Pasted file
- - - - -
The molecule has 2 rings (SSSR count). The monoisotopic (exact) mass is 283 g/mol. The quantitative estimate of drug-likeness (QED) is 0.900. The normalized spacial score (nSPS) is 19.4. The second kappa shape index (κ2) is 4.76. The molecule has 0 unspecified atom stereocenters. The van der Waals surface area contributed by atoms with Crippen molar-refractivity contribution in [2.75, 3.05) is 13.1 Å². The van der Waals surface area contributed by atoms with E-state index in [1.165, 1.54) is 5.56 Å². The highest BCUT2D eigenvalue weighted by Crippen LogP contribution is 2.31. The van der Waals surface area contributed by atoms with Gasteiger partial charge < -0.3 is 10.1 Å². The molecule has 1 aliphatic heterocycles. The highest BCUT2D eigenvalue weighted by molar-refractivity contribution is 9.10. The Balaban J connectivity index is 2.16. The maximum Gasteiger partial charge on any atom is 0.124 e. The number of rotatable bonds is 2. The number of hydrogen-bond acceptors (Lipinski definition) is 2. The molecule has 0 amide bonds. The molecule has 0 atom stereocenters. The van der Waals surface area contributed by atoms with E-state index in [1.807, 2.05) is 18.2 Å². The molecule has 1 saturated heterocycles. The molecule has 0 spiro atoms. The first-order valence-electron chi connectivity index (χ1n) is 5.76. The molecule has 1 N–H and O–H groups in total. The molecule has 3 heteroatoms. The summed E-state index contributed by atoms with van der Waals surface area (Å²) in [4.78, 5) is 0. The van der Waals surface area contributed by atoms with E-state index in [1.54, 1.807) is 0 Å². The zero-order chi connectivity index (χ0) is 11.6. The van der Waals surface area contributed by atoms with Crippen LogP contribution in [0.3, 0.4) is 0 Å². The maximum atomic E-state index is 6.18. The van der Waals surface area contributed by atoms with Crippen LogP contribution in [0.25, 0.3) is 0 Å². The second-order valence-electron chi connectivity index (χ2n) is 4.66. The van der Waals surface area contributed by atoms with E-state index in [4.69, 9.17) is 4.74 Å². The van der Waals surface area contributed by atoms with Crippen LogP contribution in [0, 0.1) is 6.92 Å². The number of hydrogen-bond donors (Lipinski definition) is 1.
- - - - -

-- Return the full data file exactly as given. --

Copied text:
The molecule has 2 rings (SSSR count). The monoisotopic (exact) mass is 283 g/mol. The quantitative estimate of drug-likeness (QED) is 0.900. The normalized spacial score (nSPS) is 19.4. The second kappa shape index (κ2) is 4.76. The molecule has 0 unspecified atom stereocenters. The van der Waals surface area contributed by atoms with Crippen molar-refractivity contribution in [2.75, 3.05) is 13.1 Å². The van der Waals surface area contributed by atoms with E-state index in [1.165, 1.54) is 5.56 Å². The highest BCUT2D eigenvalue weighted by Crippen LogP contribution is 2.31. The van der Waals surface area contributed by atoms with Gasteiger partial charge < -0.3 is 10.1 Å². The molecule has 1 aliphatic heterocycles. The highest BCUT2D eigenvalue weighted by molar-refractivity contribution is 9.10. The Balaban J connectivity index is 2.16. The maximum Gasteiger partial charge on any atom is 0.124 e. The number of rotatable bonds is 2. The number of hydrogen-bond acceptors (Lipinski definition) is 2. The molecule has 0 amide bonds. The molecule has 0 atom stereocenters. The van der Waals surface area contributed by atoms with E-state index in [1.807, 2.05) is 18.2 Å². The molecule has 1 saturated heterocycles. The molecule has 0 spiro atoms. The first-order valence-electron chi connectivity index (χ1n) is 5.76. The molecule has 1 N–H and O–H groups in total. The molecule has 3 heteroatoms. The summed E-state index contributed by atoms with van der Waals surface area (Å²) in [4.78, 5) is 0. The van der Waals surface area contributed by atoms with E-state index in [1.54, 1.807) is 0 Å². The zero-order chi connectivity index (χ0) is 11.6. The van der Waals surface area contributed by atoms with Crippen LogP contribution in [0.3, 0.4) is 0 Å². The maximum atomic E-state index is 6.18. The van der Waals surface area contributed by atoms with Crippen LogP contribution in [0.25, 0.3) is 0 Å². The second-order valence-electron chi connectivity index (χ2n) is 4.66. The van der Waals surface area contributed by atoms with E-state index in [4.69, 9.17) is 4.74 Å². The van der Waals surface area contributed by atoms with Crippen LogP contribution in [0, 0.1) is 6.92 Å². The number of hydrogen-bond donors (Lipinski definition) is 1.